1/44 Is there another side to this? Identifying Disputed Information on the Web Rob Ennals, Intel Research Berkeley - firstname.lastname@example.org Work done in collaboration with: John Mark Agosta, Dan Byler, Beth Trushkowsky, Barbara Rosario, Tad Hirsch, Tye Rattenbury
Not everything on the web is true, balanced, and objective 3/44 Not everything on the web is true, balanced, and objective
4/44 People increasingly rely on the web for information source: Pew Research
Old Model: small number of known sources TV, Radio, Newspaper, Book PublishersNew Model: huge number of unknown sources Blogs, random websites, foreign newspapers 5/44 Not just an issue of source credibility. If we ignore untrusted sources then we ignore a lot of the information on the web.
6/44 Dispute Finder: inform users when information that they encounter in their lives is disputed by a source that they might trust
7/44 Browser extension Firefox extension examines every page you browse (including email, intranet pages, etc). Highlights claims that are disputed.
8/44 Click a dispute for more information Show sources that support or oppose the claim.
9/44 Search Engine Front-End Built with Yahoo BOSS. Examines text on all linked pages.
Early Work:Mobile Voice Interface Currently an early prototype, running on a laptop, based on Dragon NaturallySpeaking. Listen to everything people say around you. Keep a list of disputed things you may have heard. Vibrate when you hear something disputed. 10/44
People seem to like it Covered by: NPR, New Scientist, Fast Company, Christian Science Monitor, Wall Street Journal, NY Times Bay Area, San Jose Mercury, SF Chronicle, The Guardian, ACM TechNews, CBC (Canadian Public Radio), Cnet, Sacramento Bee, + many others TG Daily: “This is hands down, the most amazing idea I’ve ever heard of when it comes to using the web” Paper accepted for WWW 2010 + WICOW 2010.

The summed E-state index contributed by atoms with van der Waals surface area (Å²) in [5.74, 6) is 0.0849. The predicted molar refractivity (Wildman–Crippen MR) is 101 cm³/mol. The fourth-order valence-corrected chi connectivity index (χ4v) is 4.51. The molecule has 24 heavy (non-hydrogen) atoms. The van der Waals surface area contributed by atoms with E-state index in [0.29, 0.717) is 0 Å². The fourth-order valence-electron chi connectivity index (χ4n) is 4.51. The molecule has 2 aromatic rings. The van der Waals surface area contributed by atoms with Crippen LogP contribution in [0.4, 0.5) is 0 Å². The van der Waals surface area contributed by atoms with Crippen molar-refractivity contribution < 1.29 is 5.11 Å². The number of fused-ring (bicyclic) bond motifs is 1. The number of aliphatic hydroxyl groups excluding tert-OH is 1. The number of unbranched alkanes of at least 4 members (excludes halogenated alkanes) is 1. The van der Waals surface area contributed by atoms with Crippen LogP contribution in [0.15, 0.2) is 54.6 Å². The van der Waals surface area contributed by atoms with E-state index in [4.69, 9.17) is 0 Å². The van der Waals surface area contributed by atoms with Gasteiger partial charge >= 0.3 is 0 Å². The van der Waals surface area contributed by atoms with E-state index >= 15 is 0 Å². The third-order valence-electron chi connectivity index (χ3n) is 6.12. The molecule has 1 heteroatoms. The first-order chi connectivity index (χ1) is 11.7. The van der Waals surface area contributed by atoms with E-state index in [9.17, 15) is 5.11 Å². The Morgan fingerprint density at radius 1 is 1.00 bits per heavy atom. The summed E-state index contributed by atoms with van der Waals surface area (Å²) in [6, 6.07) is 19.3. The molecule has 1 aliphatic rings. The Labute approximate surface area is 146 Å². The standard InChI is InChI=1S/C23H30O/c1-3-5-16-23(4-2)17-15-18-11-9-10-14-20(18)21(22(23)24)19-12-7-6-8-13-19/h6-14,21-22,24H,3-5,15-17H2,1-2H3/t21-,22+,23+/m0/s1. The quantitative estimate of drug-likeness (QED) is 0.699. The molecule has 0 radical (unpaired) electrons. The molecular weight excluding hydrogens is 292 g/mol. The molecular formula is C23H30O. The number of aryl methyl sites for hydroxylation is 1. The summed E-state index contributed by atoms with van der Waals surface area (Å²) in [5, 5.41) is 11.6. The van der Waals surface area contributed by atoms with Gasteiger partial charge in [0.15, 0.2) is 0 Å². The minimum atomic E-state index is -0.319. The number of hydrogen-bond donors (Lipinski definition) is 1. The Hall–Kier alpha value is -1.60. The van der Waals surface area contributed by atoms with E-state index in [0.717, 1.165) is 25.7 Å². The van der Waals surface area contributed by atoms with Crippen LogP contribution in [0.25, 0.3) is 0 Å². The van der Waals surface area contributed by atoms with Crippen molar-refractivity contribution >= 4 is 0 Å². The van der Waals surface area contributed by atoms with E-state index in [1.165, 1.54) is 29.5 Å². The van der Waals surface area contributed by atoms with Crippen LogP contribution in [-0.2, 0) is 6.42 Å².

20/44 Compare Observed Text to Known Disputes Glenn Beck falsely claimed that the moon is made of cheese, despite clear evidence to the contrary. False claim: "the moon is made of cheese" Disputed by: Huffington Post, New York Times Context: ... Entailment: "We should mine the moon because it ismadeof cheese"
21/44 Contradiction detection via dispute detection
22/44 Contradiction detection vs Dispute Detection Contradiction detection: Does statement X logically contradict statement Y. Hard: need lots of real-world knowledge. Dispute detection: Does author A believe that statement X is disputed or misleading. Humans determine what is actually disputed. Humans determine which disputes are interesting. Only detects contradictions that humans find. Detects statements that are misleadingwithout being wrong. Once we have determined that a dispute is real, could use contradiction detection and sentiment analysis to see who is on each side.